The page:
That sure is different than a general warning about al Qaeda. Did this information appear in Bush’s August 6, 2001, PDB? The committees are not in a position to say, but their staff has told reporters they strongly believe some — if not all — of this material was included in the PDB. That suggests that Rice misled the public about this briefing and that Bush had been presented with more than a routine warning about al Qaeda. And one Democratic senator on the committee told reporters (including me) that the July warning — the one noting a “spectacular” attack loomed — had indeed gone to senior White House officials and the president.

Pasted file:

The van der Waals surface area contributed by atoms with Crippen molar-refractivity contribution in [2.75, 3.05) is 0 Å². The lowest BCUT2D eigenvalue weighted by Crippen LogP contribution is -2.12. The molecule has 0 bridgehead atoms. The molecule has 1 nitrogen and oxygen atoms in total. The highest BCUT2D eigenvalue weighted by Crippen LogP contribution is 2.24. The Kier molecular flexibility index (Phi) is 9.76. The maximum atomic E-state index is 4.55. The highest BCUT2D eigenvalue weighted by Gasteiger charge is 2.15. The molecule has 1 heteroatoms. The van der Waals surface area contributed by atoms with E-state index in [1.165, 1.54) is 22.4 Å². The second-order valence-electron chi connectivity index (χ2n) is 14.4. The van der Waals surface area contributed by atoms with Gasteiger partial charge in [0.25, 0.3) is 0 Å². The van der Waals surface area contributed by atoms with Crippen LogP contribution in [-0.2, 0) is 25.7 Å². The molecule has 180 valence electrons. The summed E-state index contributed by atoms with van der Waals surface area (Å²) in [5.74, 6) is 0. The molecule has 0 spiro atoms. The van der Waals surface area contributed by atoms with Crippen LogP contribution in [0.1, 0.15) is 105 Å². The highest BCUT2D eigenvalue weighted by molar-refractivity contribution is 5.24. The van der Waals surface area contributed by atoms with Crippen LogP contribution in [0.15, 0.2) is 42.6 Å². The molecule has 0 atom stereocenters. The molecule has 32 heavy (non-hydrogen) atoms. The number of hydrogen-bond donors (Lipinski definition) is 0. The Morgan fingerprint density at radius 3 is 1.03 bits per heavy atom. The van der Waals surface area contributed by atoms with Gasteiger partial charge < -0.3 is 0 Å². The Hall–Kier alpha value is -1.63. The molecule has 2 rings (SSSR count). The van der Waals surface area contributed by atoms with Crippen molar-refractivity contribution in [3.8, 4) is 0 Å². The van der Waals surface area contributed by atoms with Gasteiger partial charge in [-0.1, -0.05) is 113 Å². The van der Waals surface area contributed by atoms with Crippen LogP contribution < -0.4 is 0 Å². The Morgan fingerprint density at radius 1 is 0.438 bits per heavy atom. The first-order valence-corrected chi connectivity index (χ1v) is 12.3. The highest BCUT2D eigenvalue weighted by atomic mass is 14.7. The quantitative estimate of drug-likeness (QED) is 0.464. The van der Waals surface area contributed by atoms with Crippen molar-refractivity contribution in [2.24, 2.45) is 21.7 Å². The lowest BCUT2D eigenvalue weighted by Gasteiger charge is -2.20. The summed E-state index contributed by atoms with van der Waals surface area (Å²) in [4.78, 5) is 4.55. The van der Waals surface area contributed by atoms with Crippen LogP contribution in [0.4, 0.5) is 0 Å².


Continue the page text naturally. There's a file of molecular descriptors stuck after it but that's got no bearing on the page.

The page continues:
The current battle over Bush’s PDBs is important. They can show what Bush knew before 9/11 about al Qaeda’s designs. They can provide a foundation for evaluating — finally — whether he and the federal government acted responsibly and reasonably in the weeks and months before the attacks. Which is one reason why anyone with an inquiring mind should be suspicious of a deal that does not provide the commission unfettered access to these reports and that grants the White House the possible means to protect a serious but little-noticed cover-up.